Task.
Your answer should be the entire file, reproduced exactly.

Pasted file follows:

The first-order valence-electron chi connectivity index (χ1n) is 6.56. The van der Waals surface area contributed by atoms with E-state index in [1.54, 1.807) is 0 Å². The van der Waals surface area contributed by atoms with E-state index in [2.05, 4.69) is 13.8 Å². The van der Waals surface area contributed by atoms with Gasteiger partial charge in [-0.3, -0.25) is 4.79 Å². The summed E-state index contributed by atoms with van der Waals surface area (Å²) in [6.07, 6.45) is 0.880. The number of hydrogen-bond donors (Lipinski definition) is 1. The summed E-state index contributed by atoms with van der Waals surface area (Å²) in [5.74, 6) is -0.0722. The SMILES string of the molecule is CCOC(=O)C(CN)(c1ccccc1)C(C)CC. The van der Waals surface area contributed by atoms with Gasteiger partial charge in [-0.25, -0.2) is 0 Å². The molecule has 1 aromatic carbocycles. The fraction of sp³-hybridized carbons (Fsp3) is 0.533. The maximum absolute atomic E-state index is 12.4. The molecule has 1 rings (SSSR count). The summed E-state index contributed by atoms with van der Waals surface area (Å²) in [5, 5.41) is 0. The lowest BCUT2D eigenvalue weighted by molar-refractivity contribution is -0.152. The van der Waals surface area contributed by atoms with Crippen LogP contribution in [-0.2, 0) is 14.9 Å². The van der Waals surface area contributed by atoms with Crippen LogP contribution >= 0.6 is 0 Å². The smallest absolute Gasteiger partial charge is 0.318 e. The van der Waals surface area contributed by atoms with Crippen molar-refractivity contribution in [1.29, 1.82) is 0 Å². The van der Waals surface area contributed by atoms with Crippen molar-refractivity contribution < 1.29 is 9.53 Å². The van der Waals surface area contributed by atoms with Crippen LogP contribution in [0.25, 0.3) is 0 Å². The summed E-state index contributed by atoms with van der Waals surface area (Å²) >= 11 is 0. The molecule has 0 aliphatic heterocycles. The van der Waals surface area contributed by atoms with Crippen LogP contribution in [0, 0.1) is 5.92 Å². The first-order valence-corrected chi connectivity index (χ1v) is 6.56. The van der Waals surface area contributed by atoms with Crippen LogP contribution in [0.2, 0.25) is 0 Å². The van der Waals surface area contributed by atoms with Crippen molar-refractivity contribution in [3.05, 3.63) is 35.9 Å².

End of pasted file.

The first-order valence-electron chi connectivity index (χ1n) is 6.56. The van der Waals surface area contributed by atoms with E-state index in [1.54, 1.807) is 0 Å². The van der Waals surface area contributed by atoms with E-state index in [2.05, 4.69) is 13.8 Å². The van der Waals surface area contributed by atoms with Gasteiger partial charge in [-0.3, -0.25) is 4.79 Å². The summed E-state index contributed by atoms with van der Waals surface area (Å²) in [6.07, 6.45) is 0.880. The number of hydrogen-bond donors (Lipinski definition) is 1. The summed E-state index contributed by atoms with van der Waals surface area (Å²) in [5.74, 6) is -0.0722. The SMILES string of the molecule is CCOC(=O)C(CN)(c1ccccc1)C(C)CC. The van der Waals surface area contributed by atoms with Gasteiger partial charge in [-0.25, -0.2) is 0 Å². The molecule has 1 aromatic carbocycles. The fraction of sp³-hybridized carbons (Fsp3) is 0.533. The maximum absolute atomic E-state index is 12.4. The molecule has 1 rings (SSSR count). The summed E-state index contributed by atoms with van der Waals surface area (Å²) in [5, 5.41) is 0. The lowest BCUT2D eigenvalue weighted by molar-refractivity contribution is -0.152. The van der Waals surface area contributed by atoms with Crippen LogP contribution in [-0.2, 0) is 14.9 Å². The van der Waals surface area contributed by atoms with Crippen LogP contribution >= 0.6 is 0 Å². The smallest absolute Gasteiger partial charge is 0.318 e. The van der Waals surface area contributed by atoms with Crippen molar-refractivity contribution in [1.29, 1.82) is 0 Å². The van der Waals surface area contributed by atoms with Crippen molar-refractivity contribution < 1.29 is 9.53 Å². The van der Waals surface area contributed by atoms with Crippen LogP contribution in [0.25, 0.3) is 0 Å². The summed E-state index contributed by atoms with van der Waals surface area (Å²) >= 11 is 0. The molecule has 0 aliphatic heterocycles. The van der Waals surface area contributed by atoms with Crippen LogP contribution in [0, 0.1) is 5.92 Å². The first-order valence-corrected chi connectivity index (χ1v) is 6.56. The van der Waals surface area contributed by atoms with Crippen LogP contribution in [0.2, 0.25) is 0 Å². The van der Waals surface area contributed by atoms with Crippen molar-refractivity contribution in [3.05, 3.63) is 35.9 Å².